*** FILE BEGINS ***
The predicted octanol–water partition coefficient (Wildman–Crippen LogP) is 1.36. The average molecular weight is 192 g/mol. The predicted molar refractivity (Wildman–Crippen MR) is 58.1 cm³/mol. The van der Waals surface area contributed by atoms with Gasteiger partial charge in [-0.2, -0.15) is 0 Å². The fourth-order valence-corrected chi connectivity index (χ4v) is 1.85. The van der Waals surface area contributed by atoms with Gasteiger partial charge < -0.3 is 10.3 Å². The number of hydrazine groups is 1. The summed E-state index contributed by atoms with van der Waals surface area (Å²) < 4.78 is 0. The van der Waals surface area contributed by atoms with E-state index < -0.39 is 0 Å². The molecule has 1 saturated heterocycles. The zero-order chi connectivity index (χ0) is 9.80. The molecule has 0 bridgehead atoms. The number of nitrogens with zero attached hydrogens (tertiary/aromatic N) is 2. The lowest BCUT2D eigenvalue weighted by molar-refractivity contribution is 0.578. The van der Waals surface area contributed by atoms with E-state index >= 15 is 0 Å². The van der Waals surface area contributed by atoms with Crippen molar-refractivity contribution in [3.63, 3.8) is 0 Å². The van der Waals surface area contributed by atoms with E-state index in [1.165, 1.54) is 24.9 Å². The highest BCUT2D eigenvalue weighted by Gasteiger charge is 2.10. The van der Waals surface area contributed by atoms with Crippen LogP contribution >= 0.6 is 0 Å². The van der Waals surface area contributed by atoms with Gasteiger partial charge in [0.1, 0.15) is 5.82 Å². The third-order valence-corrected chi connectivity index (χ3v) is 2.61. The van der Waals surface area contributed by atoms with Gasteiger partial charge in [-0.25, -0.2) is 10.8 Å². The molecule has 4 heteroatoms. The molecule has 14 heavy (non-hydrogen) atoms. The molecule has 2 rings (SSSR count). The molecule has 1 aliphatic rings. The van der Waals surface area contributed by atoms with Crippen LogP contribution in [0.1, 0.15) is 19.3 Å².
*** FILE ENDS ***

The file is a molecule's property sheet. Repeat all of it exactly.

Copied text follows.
The predicted octanol–water partition coefficient (Wildman–Crippen LogP) is 1.36. The average molecular weight is 192 g/mol. The predicted molar refractivity (Wildman–Crippen MR) is 58.1 cm³/mol. The van der Waals surface area contributed by atoms with Gasteiger partial charge in [-0.2, -0.15) is 0 Å². The fourth-order valence-corrected chi connectivity index (χ4v) is 1.85. The van der Waals surface area contributed by atoms with Gasteiger partial charge < -0.3 is 10.3 Å². The number of hydrazine groups is 1. The summed E-state index contributed by atoms with van der Waals surface area (Å²) < 4.78 is 0. The van der Waals surface area contributed by atoms with E-state index < -0.39 is 0 Å². The molecule has 1 saturated heterocycles. The zero-order chi connectivity index (χ0) is 9.80. The molecule has 0 bridgehead atoms. The number of nitrogens with zero attached hydrogens (tertiary/aromatic N) is 2. The lowest BCUT2D eigenvalue weighted by molar-refractivity contribution is 0.578. The van der Waals surface area contributed by atoms with E-state index >= 15 is 0 Å². The van der Waals surface area contributed by atoms with Crippen molar-refractivity contribution in [3.63, 3.8) is 0 Å². The van der Waals surface area contributed by atoms with E-state index in [1.165, 1.54) is 24.9 Å². The highest BCUT2D eigenvalue weighted by Gasteiger charge is 2.10. The van der Waals surface area contributed by atoms with Crippen LogP contribution >= 0.6 is 0 Å². The van der Waals surface area contributed by atoms with Gasteiger partial charge in [0.1, 0.15) is 5.82 Å². The third-order valence-corrected chi connectivity index (χ3v) is 2.61. The van der Waals surface area contributed by atoms with Gasteiger partial charge in [-0.25, -0.2) is 10.8 Å². The molecule has 4 heteroatoms. The molecule has 14 heavy (non-hydrogen) atoms. The molecule has 2 rings (SSSR count). The molecule has 1 aliphatic rings. The van der Waals surface area contributed by atoms with Crippen LogP contribution in [0.1, 0.15) is 19.3 Å².